Myth #1: I’m Too Busy For a Writing Schedule
You have a lot going on. Meetings, classes, conferences, more meetings. I get it. There are a million time sensitive activities on your calendar, and other people are relying on you. It’s easy to kick your writing to the curb in the name of these seemingly more urgent tasks.
One way to conquer these feelings of busy-ness is by creating a writing schedule that is so predictable, so ingrained, so routine that you just do it without thinking. Of course, I’m not saying you should write without thinking (imagine!), but that when you sit to plan your day or week, that scheduling time to write is natural and necessary – that your day feels incomplete if you haven’t written.
In order to do this, you have to create a sense of urgency around your writing. This means that your writing has to remain a priority even while you’re busy. That urgency may come in the form of deadlines or writing goals. Think about teaching. You wouldn’t miss class just because you’re busy. You arrange your schedule around your teaching. Try to apply the same approach to your writing.
Myth #2: My Schedule is Chaotic
This myth is adjacent to the “I’m Too Busy” myth but works in a different way. It’s not just that you have a lot to do, but that your day is unpredictable. As a result, a writing schedule would be an exercise in futility, because you’ll be interrupted anyway.
Here, I’m going to dispense some tough love: the only person who can bring order to your schedule is you. One of the reasons your schedule is chaotic is because you allow it to be that way. Think of a scenario like the following: You’re in your office with the door closed, writing. Suddenly, someone knocks on the door. It’s a colleague who wants to chat about the faculty meeting you attended earlier in the day. What you think will be a brief exchange turns into a twenty-minute griping session. Next thing you know, you have no time left for writing. You literally invited a distraction into your office during your writing time.
Myth #3: I Have to Feel Inspired to Write
That harsh truth behind this myth is that feeling the need for inspiration is amateurish. I don’t say this to be cruel, I say it because it’s true – and proven by data. Professionals work on their craft as much as possible. Whether it’s a writer, an athlete, or a painter, they show up to work consistently whether they feel like it or not. Also, if writing is part of your job, then it’s necessary that you do it.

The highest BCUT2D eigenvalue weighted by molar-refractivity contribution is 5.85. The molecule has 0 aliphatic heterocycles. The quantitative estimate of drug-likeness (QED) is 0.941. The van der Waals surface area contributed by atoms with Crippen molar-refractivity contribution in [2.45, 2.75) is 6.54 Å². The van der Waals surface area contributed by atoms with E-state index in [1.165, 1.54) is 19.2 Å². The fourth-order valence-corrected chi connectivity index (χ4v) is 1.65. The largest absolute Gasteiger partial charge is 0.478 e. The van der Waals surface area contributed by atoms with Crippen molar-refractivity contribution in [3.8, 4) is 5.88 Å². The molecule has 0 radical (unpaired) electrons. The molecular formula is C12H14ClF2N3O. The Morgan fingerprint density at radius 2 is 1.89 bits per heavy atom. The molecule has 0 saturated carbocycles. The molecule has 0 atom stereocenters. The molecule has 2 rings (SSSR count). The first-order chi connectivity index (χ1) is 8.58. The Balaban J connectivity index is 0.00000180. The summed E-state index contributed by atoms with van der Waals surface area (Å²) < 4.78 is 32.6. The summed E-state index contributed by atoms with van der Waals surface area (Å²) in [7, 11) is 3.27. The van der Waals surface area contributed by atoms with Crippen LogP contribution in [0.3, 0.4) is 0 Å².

I remember a conversation I had with my advisor in graduate school. I told him I wasn’t writing because I didn’t feel inspired. His response was something along the lines of, “how long will you wait to feel inspired?” That made me realize how much I was leaving to chance. You certainly cannot predict when inspiration will come if you’re feeling uninspired. Can your writing wait that long?
Momentum will create inspiration. It takes a leap to invest in a proposition like this, but it’s through thinking and writing about your research that you generate new ideas. It’s also hard to feel inspired when you are consistently delaying your writing, and likely feeling stress about that delay.
Myth #4: I Can Only Write If I Have a Long Stretch of Time
This myth is certainly related to the last myth I described, as they both operate on the premise that you must have a specific set of conditions in place in order to write and that if they are not in place then it’s OK to abandon your writing entirely. If you believe that, then you will begin to sabotage your own writing process in no time.
It’s certainly the case that the work you do during a thirty-minute writing session will not be the same as the work you do in a two-hour writing session. If you’re used to writing for longer stretches, then the initial short writing sessions will feel strange, and you’ll likely be frustrated because you’ll feel unproductive. As you complete more short writing sessions, you’ll get better at them – like most things in life. You’ll be able to focus faster, and you’ll know what tasks you’re able to work on in short spurts.
There are ancillary writing tasks that you can achieve in short periods of time. In Eviatar Zerubavel’s The Clockwork Muse (a book I often consult in my coaching work), he distinguishes between A-TIme, when you feel like you can do your best writing work, and B-Time, or shorter sessions of time where there may even be distractions, but you can get some routine tasks completed (adding entries in your bibliography, going through abstracts to decide what you should read next, doing a bit of free writing). Thinking this way might push you to expand your understanding of what constitutes writing.
Myth #5: I Can Only Write During the Summer
Basically, this is the culmination of all the aforementioned myths. You feel so overwhelmed by all the barriers described in the myths above that you put off your writing for months. As I wrote that last sentence, it seemed dramatic to state that you are putting off writing for months, but that is what you are doing if you only write during the summer. The academic year is eight months long.
It’s hard to see the forest for the trees when you plan for yourself. You have a set of rationalizations that you fall back on, and it’s scary to put yourself first. Working with a coach can provide the necessary support you need to feel confident in setting goals, the structure to implement those goals, and the accountability to stick to your plan.
Tonight (November 29th) I’ll be on Facebook Live at 8pm EST talking about these 5 myths and other roadblocks that keep you from your writing. Please join me! If you have a question you’d like me to answer, please post it in the comments and I’ll do my best to respond.